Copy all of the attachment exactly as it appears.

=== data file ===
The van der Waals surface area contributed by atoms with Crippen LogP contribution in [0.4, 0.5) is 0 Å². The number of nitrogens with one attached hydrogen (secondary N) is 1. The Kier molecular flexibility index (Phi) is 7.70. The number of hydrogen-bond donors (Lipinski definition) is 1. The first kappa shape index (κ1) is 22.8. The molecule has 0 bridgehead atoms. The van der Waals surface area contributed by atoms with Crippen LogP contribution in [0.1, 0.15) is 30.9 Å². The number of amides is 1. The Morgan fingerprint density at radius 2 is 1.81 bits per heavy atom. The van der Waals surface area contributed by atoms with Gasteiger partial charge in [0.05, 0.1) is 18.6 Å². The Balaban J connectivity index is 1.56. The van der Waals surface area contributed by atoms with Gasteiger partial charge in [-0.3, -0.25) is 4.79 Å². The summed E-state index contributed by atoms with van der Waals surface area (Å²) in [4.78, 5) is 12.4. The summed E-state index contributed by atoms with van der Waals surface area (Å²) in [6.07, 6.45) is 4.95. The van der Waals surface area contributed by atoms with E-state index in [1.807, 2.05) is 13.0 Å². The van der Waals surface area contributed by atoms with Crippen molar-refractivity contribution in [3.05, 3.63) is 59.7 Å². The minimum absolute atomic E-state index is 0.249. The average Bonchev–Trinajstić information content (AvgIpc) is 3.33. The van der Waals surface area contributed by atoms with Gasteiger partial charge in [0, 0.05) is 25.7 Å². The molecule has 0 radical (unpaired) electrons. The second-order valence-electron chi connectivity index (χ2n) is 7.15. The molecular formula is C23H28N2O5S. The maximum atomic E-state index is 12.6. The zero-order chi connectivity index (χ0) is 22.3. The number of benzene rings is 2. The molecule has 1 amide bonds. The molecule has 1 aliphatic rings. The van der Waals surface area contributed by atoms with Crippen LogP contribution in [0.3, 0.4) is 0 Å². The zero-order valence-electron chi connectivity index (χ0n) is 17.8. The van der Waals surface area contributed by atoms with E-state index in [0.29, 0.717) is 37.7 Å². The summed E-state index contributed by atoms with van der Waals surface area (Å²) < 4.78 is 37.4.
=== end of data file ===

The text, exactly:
The van der Waals surface area contributed by atoms with Crippen LogP contribution in [0.4, 0.5) is 0 Å². The number of nitrogens with one attached hydrogen (secondary N) is 1. The Kier molecular flexibility index (Phi) is 7.70. The number of hydrogen-bond donors (Lipinski definition) is 1. The first kappa shape index (κ1) is 22.8. The molecule has 0 bridgehead atoms. The van der Waals surface area contributed by atoms with Crippen LogP contribution in [0.1, 0.15) is 30.9 Å². The number of amides is 1. The Morgan fingerprint density at radius 2 is 1.81 bits per heavy atom. The van der Waals surface area contributed by atoms with Gasteiger partial charge in [0.05, 0.1) is 18.6 Å². The Balaban J connectivity index is 1.56. The van der Waals surface area contributed by atoms with Gasteiger partial charge in [-0.3, -0.25) is 4.79 Å². The summed E-state index contributed by atoms with van der Waals surface area (Å²) in [4.78, 5) is 12.4. The summed E-state index contributed by atoms with van der Waals surface area (Å²) in [6.07, 6.45) is 4.95. The van der Waals surface area contributed by atoms with E-state index in [1.807, 2.05) is 13.0 Å². The van der Waals surface area contributed by atoms with Crippen molar-refractivity contribution in [3.05, 3.63) is 59.7 Å². The minimum absolute atomic E-state index is 0.249. The average Bonchev–Trinajstić information content (AvgIpc) is 3.33. The van der Waals surface area contributed by atoms with Gasteiger partial charge in [0, 0.05) is 25.7 Å². The molecule has 0 radical (unpaired) electrons. The second-order valence-electron chi connectivity index (χ2n) is 7.15. The molecular formula is C23H28N2O5S. The maximum atomic E-state index is 12.6. The zero-order chi connectivity index (χ0) is 22.3. The number of benzene rings is 2. The molecule has 1 amide bonds. The molecule has 1 aliphatic rings. The van der Waals surface area contributed by atoms with Crippen LogP contribution in [0.3, 0.4) is 0 Å². The zero-order valence-electron chi connectivity index (χ0n) is 17.8. The van der Waals surface area contributed by atoms with E-state index in [0.29, 0.717) is 37.7 Å². The summed E-state index contributed by atoms with van der Waals surface area (Å²) < 4.78 is 37.4.